After it seemed to subside, the next sensation was like little squeezing motions that seemed to be racing up my spine (hindsight, it was probably my aorta spasming), gaining speed as they continued racing up and under my sternum (breast bone, where one presses rhythmically when administering CPR).

This fascinating process continued on into my throat and branched out into both jaws. 'AHA!! NOW I stopped puzzling about what was happening - we all have read and/or heard about pain in the jaws being one of the signals of a MI [myocardial infarction] happening, haven't we? I said aloud to myself and the cat, Dear God, I think I'm having a heart attack!

I lowered the footrest dumping the cat from my lap, started to take a step and fell on the floor instead. I thought to myself, if this is a heart attack, I shouldn't be walking into the next room where the phone is or anywhere else...but, on the other hand, if I don't, nobody will know that I need help, and if I wait any longer I may not be able to get up.

I pulled myself up with the arms of the chair, walked slowly into the next room and dialed the Paramedics...I told her I thought I was having a heart attack due to the pressure building under the sternum and radiating into my jaws. I didn't feel hysterical or afraid, just stating the facts. She said she was sending the Paramedics over immediately, asked if the front door was near to me, and if so, to unbolt the door and then lie down on the floor where they could see me when they came in.

I unlocked the door and then laid down on the floor as instructed and lost consciousness, as I don't remember the medics coming in, their examination, lifting me onto a gurney or getting me into their ambulance, or hearing the call they made to St. Jude ER on the way, but I did briefly awaken when we arrived and saw the cardiologist was already there in his surgical blues and cap, helping the medics pull my stretcher out of the ambulance. He was bending over me asking questions (probably something like 'Have you taken any medications?') but I couldn't make my mind interpret what he was saying, or form an answer, and nodded off again, not waking up until the cardiologist and partner had already threaded the teeny angiogram balloon up my femoral artery into the aorta and into my heart where they installed 2 side by side stents to hold open my right coronary artery.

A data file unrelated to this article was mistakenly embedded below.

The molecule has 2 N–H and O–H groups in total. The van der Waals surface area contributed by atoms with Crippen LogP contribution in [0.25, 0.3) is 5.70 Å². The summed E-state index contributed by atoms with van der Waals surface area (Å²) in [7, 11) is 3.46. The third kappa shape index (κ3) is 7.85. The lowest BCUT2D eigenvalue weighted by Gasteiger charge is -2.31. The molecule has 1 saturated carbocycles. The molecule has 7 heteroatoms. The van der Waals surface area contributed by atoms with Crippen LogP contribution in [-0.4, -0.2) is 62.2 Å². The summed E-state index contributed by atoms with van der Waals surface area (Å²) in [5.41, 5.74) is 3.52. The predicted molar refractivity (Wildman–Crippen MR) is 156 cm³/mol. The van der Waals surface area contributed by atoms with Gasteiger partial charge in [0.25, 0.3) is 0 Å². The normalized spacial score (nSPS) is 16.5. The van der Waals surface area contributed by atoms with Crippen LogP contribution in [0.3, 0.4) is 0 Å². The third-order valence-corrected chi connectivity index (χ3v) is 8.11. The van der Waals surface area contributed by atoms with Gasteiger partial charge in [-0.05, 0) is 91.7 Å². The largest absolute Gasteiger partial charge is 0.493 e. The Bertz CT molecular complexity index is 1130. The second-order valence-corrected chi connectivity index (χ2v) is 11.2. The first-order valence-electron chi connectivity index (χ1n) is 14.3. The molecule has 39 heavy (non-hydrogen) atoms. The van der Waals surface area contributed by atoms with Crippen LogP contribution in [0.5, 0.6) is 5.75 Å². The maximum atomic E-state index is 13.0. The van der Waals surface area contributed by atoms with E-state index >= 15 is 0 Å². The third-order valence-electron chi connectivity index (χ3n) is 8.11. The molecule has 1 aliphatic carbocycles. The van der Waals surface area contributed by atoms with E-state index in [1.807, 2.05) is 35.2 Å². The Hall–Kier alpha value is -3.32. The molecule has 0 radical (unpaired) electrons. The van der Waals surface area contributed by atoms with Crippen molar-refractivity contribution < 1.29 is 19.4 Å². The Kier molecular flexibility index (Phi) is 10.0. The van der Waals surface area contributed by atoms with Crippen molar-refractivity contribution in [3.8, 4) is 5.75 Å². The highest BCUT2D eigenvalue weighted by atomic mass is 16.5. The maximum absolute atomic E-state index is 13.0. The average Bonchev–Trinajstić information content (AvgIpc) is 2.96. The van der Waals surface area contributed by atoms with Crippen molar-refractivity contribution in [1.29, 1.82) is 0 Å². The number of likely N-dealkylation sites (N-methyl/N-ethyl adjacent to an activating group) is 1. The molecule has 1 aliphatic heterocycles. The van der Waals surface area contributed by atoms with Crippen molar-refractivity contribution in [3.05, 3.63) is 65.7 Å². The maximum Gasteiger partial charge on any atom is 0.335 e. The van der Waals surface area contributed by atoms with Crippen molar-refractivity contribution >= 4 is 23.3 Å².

I know it sounds like all my thinking and actions at home must have taken at least 20-30 minutes before calling the Paramedics, but actually it took perhaps 4-5 minutes before the call, and both the fire station and St. Jude are only minutes away from my home, and my cardiologist was already to go to the OR in his scrubs and get going on restarting my heart (which had stopped somewhere between my arrival and the procedure) and installing the stents.

Why have I written all of this to you with so much detail? Because I want all of you who are so important in my life to know what I learned first hand."

1. Be aware that something very different is happening in your body not the usual men's symptoms, but inexplicable things happening (until my sternum and jaws got into the act). It is said that many more women than men die of their first (and last) MI because they didn't know they were having one and commonly mistake it as indigestion, take some Maalox or other heartburn preparation and go to bed, hoping they'll feel better in the morning when they wake up...which doesn't happen. My female friends, your symptoms might not be exactly like mine, so I advise you to call the Paramedics if ANYTHING is unpleasantly happening that you've not felt before. It is better to have a 'false alarm' visitation than to risk your life guessing what it might be.

Note that I said "Call the Paramedics". And if you can, take an aspiring. Ladies, TIME IS OF THE ESSENCE!

3. Do NOT try to drive yourself to the ER - you are a hazard to others on the road. Do NOT have your panicked husband who will be speeding and looking anxiously at what's happening with you instead of the road.

Do NOT call your doctor - he doesn't know where you live and if it's at night you won't reach him anyway, and if it's daytime, his assistants (or answering service) will tell you to call the Paramedics. He doesn't carry the equipment in his car that you need to be saved! The Paramedics do, principally OXYGEN that you need ASAP. Your doctor will be notified later.